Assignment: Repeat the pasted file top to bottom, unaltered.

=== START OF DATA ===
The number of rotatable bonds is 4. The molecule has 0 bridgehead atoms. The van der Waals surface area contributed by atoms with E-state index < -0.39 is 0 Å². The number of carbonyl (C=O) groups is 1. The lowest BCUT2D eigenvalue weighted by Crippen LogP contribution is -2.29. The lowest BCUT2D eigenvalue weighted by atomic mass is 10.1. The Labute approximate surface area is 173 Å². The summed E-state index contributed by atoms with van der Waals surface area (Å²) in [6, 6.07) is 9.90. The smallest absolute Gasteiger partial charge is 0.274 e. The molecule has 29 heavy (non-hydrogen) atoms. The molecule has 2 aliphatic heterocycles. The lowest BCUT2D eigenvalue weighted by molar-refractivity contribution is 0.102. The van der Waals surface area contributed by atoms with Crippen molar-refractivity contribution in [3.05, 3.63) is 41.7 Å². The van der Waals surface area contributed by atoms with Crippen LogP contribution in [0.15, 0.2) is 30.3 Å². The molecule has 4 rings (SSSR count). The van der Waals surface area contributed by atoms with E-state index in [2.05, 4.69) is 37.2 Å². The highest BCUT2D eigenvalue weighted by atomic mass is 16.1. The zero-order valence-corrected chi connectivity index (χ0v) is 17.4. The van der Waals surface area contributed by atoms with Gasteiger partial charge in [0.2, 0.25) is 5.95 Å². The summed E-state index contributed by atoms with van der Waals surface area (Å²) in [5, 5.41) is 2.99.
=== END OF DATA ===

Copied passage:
The number of rotatable bonds is 4. The molecule has 0 bridgehead atoms. The van der Waals surface area contributed by atoms with E-state index < -0.39 is 0 Å². The number of carbonyl (C=O) groups is 1. The lowest BCUT2D eigenvalue weighted by Crippen LogP contribution is -2.29. The lowest BCUT2D eigenvalue weighted by atomic mass is 10.1. The Labute approximate surface area is 173 Å². The summed E-state index contributed by atoms with van der Waals surface area (Å²) in [6, 6.07) is 9.90. The smallest absolute Gasteiger partial charge is 0.274 e. The molecule has 29 heavy (non-hydrogen) atoms. The molecule has 2 aliphatic heterocycles. The lowest BCUT2D eigenvalue weighted by molar-refractivity contribution is 0.102. The van der Waals surface area contributed by atoms with Crippen molar-refractivity contribution in [3.05, 3.63) is 41.7 Å². The van der Waals surface area contributed by atoms with Crippen LogP contribution in [0.15, 0.2) is 30.3 Å². The molecule has 4 rings (SSSR count). The van der Waals surface area contributed by atoms with E-state index in [2.05, 4.69) is 37.2 Å². The highest BCUT2D eigenvalue weighted by atomic mass is 16.1. The zero-order valence-corrected chi connectivity index (χ0v) is 17.4. The van der Waals surface area contributed by atoms with Gasteiger partial charge in [0.2, 0.25) is 5.95 Å². The summed E-state index contributed by atoms with van der Waals surface area (Å²) in [5, 5.41) is 2.99.